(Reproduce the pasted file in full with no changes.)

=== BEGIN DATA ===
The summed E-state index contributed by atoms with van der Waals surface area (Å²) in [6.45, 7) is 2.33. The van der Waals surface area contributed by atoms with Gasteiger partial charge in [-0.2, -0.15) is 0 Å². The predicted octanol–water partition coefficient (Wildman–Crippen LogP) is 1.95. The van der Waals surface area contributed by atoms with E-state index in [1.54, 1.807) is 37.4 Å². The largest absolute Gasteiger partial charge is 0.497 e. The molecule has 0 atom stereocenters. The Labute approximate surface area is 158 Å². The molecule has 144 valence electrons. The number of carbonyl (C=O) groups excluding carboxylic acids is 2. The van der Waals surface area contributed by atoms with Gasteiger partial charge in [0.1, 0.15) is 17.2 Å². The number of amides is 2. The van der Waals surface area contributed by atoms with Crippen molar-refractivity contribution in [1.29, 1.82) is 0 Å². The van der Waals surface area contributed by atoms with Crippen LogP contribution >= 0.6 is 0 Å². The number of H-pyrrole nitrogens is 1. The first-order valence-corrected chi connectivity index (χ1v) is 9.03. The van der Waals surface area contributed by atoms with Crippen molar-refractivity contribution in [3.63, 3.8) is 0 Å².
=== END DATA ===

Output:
The summed E-state index contributed by atoms with van der Waals surface area (Å²) in [6.45, 7) is 2.33. The van der Waals surface area contributed by atoms with Gasteiger partial charge in [-0.2, -0.15) is 0 Å². The predicted octanol–water partition coefficient (Wildman–Crippen LogP) is 1.95. The van der Waals surface area contributed by atoms with E-state index in [1.54, 1.807) is 37.4 Å². The largest absolute Gasteiger partial charge is 0.497 e. The molecule has 0 atom stereocenters. The Labute approximate surface area is 158 Å². The molecule has 144 valence electrons. The number of carbonyl (C=O) groups excluding carboxylic acids is 2. The van der Waals surface area contributed by atoms with Gasteiger partial charge in [0.1, 0.15) is 17.2 Å². The number of amides is 2. The van der Waals surface area contributed by atoms with Crippen molar-refractivity contribution in [1.29, 1.82) is 0 Å². The van der Waals surface area contributed by atoms with Crippen LogP contribution >= 0.6 is 0 Å². The number of H-pyrrole nitrogens is 1. The first-order valence-corrected chi connectivity index (χ1v) is 9.03. The van der Waals surface area contributed by atoms with Crippen molar-refractivity contribution in [3.63, 3.8) is 0 Å².